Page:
Goleman’s Research On 6 Leadership Styles Shows You Can Be A Caring Leader Who Gets Business Results. Here’s My Take.
Read time: 5 mins
Dear Friend, Subscriber, and Leader,
You don’t have to become a Dictator or empathetically collapse into a ‘Yes Man’ to get results from your team.
If you rate high on empathy and brilliance, chances are you fall into either extreme often. That’s the dynamic of being in a high-expectations role surrounded by other brilliant engineers and managers. And when you’re there long enough, you start caring about these people.
Today, I will talk about how tuning your leadership style to be more coach-like can get you out of this sticky dynamic.
You’re probably already coaching your team. I invite you to look at where you’re not and infuse the coaching style more. That’s the key to an organizational culture that gets sustainable long-term results.
Let’s dive in!
In 2000, Daniel Goleman released research on the 6 styles of leadership that changed everything about what we know about leadership.
(Paywalled HBR full article)
But, the first 5 of these styles miss ONE common thing - Developing Leaders.
Sure, other leadership styles are necessary sometimes, and they get quick results. But only the coaching style leadership has the power to develop leaders who develop leaders who develop leaders… and so on.
Most managers think they’re coaching when they’re actually not. So to distinguish that, let’s condense the 6 styles into 2.
There are only 2 types of leadership:
You’re still in category 1 if you’re putting yourself above the other person, no matter your leadership style. It’s about your internal stance rather than what you say outward. But what you say outward can give clues about your actual subconscious outlook.
You’re still hierarchical if you find yourself saying:
Hierarchical gets the job done. but causes you immense suffering.
Hierarchical is a lot of exerting and efforting. You’re trying to control people and outcomes when you cannot control them at all. Coaching style has you let go of people needing to be a certain way. Your thinking changes to:
Hierarchical gets people into fear mode.
Coaching style gets people to feel empowered, heard, seen, and taken care of. They get the feeling that you ‘got’ them. They can take risks. And when things go wrong, there is no insult. There’s only growth. Result? Non-linear thinking and innovation.
Hierarchical makes people needing to answer to you. Nobody likes to feel inferior. And when they accept inferiority, they need validation from you. You create a follower, not a leader.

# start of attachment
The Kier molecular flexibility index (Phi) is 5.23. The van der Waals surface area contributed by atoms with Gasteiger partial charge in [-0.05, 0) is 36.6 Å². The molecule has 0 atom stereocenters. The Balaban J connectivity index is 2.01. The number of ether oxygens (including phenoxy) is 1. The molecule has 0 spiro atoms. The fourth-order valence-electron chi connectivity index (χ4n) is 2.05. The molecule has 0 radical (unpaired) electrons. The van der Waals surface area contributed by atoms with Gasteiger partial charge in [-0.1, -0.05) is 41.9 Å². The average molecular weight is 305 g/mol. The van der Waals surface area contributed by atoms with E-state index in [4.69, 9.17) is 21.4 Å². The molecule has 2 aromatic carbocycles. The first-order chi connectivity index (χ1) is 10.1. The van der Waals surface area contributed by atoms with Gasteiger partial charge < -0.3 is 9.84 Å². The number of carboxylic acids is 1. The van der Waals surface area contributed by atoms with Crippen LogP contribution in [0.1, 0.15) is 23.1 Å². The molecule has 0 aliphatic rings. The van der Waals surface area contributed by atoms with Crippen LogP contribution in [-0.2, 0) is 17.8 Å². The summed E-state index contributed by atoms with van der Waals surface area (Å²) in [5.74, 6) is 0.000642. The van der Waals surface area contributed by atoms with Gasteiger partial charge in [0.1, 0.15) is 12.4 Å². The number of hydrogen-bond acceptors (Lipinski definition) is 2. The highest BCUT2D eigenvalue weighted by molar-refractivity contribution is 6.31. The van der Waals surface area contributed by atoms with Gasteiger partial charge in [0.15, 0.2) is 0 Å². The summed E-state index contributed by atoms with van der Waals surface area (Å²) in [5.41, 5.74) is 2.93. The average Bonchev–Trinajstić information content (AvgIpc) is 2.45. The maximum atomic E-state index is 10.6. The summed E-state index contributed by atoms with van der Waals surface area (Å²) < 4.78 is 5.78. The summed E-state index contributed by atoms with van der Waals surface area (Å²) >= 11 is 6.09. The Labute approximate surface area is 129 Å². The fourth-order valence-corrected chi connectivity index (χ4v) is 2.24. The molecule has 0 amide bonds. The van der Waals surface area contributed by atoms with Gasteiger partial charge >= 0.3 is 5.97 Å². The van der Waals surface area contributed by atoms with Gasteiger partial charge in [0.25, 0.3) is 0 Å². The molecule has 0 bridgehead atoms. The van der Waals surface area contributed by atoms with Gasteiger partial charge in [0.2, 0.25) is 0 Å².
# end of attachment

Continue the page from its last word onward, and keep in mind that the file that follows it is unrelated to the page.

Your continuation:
Coaching style empowers the person to not need validation that they’re “a good employee.” They help the person stand on their feet, which, when modeled, becomes recursive— leaders who develop leaders who… you get the point.
Coaching style leadership is nuanced, requires less efforting and more personal growth. It’s the least stressful path.
Do leaders need many styles?
I would assert that the best leadership style is what develops each team member into a leader (whether they’re an IC or a people manager). And coach-like leadership does this the best while encompassing other styles.
This question arises because of some myths about the coaching style of leadership.
This can look authoritative on the outside, but your inner stance can be non-hierarchical (7 mins).
The ultimate leadership style is where you ask, “What do you want?”
Coaching style leadership has become subjective and with many different definitions.
So, I want to reframe coaching style -> developing leaders.
It’s the art of making your people feel safe, moving them from fear to choice, and bringing out their risky creative side.
You start developing leadership when you keep asking them what they want:
And then they own the consequences of their choices– Promotion this quarter or 2 years later (provided you laid out the consequences you see before they made that choice.)
Start developing leadership with these 5 questions in your 1x1s:
When you keep redirecting your 1x1s to these questions, you can let go of your command-control efforting and let them take more ownership and responsibility. Your job is half-done.
The meat of your leadership comes from partnering with them to explore what comes after #4 and #5.
That’s it for today!
Before you go, a quick question:
What do you want to learn in 2023?
I'm developing a course this February for Tech Managers and I need your help!
If you want to infuse more leadership development in your day-to-day, can you take a quick second to answer the following: